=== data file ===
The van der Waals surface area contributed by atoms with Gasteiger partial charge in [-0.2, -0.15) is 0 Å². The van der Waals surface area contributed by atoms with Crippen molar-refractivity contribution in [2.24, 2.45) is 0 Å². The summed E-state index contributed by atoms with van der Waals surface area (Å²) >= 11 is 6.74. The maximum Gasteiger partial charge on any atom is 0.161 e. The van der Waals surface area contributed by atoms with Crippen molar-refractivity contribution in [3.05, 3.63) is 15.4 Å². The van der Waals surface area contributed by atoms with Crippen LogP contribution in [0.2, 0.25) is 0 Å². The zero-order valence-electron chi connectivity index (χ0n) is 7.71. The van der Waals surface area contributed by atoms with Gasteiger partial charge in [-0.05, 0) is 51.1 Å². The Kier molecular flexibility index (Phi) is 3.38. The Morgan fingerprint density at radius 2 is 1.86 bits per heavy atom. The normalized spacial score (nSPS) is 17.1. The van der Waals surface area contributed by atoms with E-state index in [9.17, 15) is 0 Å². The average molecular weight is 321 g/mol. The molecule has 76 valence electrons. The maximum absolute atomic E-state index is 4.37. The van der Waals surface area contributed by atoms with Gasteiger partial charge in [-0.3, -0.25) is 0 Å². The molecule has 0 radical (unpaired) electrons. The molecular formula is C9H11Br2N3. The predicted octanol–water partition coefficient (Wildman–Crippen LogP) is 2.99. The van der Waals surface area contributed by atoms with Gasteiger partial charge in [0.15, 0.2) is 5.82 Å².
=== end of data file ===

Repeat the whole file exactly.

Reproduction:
The van der Waals surface area contributed by atoms with Gasteiger partial charge in [-0.2, -0.15) is 0 Å². The van der Waals surface area contributed by atoms with Crippen molar-refractivity contribution in [2.24, 2.45) is 0 Å². The summed E-state index contributed by atoms with van der Waals surface area (Å²) >= 11 is 6.74. The maximum Gasteiger partial charge on any atom is 0.161 e. The van der Waals surface area contributed by atoms with Crippen molar-refractivity contribution in [3.05, 3.63) is 15.4 Å². The van der Waals surface area contributed by atoms with Crippen LogP contribution in [0.2, 0.25) is 0 Å². The zero-order valence-electron chi connectivity index (χ0n) is 7.71. The van der Waals surface area contributed by atoms with Gasteiger partial charge in [-0.05, 0) is 51.1 Å². The Kier molecular flexibility index (Phi) is 3.38. The Morgan fingerprint density at radius 2 is 1.86 bits per heavy atom. The normalized spacial score (nSPS) is 17.1. The van der Waals surface area contributed by atoms with E-state index in [9.17, 15) is 0 Å². The average molecular weight is 321 g/mol. The molecule has 76 valence electrons. The maximum absolute atomic E-state index is 4.37. The van der Waals surface area contributed by atoms with Gasteiger partial charge in [-0.3, -0.25) is 0 Å². The molecule has 0 radical (unpaired) electrons. The molecular formula is C9H11Br2N3. The predicted octanol–water partition coefficient (Wildman–Crippen LogP) is 2.99. The van der Waals surface area contributed by atoms with Gasteiger partial charge in [0.15, 0.2) is 5.82 Å².